Ever feel like your Seattle neighborhood is an island unto itself? Jeffrey Linn, a campus planner at the University of Washington, did you one better. He actually made it happen.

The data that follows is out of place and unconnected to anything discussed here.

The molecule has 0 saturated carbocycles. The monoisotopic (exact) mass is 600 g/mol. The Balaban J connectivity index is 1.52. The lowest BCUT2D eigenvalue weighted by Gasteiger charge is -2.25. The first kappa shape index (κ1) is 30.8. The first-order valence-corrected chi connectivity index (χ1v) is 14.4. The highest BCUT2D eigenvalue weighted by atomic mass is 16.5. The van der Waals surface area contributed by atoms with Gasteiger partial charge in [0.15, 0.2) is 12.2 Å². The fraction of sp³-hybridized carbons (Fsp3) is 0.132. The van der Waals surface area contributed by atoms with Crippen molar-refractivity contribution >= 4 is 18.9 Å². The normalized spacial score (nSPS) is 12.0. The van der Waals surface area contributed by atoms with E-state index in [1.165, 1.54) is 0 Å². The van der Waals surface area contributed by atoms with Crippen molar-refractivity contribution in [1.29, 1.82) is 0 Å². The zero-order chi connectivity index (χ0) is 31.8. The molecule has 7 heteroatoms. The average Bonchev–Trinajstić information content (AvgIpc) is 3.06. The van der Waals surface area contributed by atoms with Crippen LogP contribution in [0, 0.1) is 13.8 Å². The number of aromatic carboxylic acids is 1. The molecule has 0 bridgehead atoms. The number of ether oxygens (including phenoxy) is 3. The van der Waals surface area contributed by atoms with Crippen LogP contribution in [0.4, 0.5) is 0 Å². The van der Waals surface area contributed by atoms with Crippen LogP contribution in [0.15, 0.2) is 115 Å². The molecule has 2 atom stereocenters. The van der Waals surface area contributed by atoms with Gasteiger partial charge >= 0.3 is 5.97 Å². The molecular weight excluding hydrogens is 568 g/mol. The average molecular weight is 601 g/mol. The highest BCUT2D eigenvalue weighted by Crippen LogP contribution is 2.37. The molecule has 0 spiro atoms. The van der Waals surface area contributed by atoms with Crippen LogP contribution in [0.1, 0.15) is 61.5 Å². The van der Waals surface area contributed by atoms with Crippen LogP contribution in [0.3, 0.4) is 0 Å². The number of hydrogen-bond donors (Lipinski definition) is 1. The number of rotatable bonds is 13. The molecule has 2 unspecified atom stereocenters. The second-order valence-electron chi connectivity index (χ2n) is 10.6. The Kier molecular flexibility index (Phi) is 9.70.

This map is based on real-world information—I created the Seattle sea levels from publicly-available LiDAR data, rendering the rise of the seas in 10-foot increments for the animation, starting at the current shoreline, and ending with the 240-foot level. The Islands of Seattle poster was rendered at 240 feet of rise, which is roughly what would happen if all the world's ice sheets melted. Goodbye South Lake Union and Fremont, hello Capitol Island, Wedgwood Peninsula, Phinney Peninsula, Queen Anne Island and Beacon Island. You also get to know new bodies of water such as Bay of Ballard, Union Narrows and Denny Reef. It's fascinating and, knowing what's going on in the world, just a wee bit disturbing.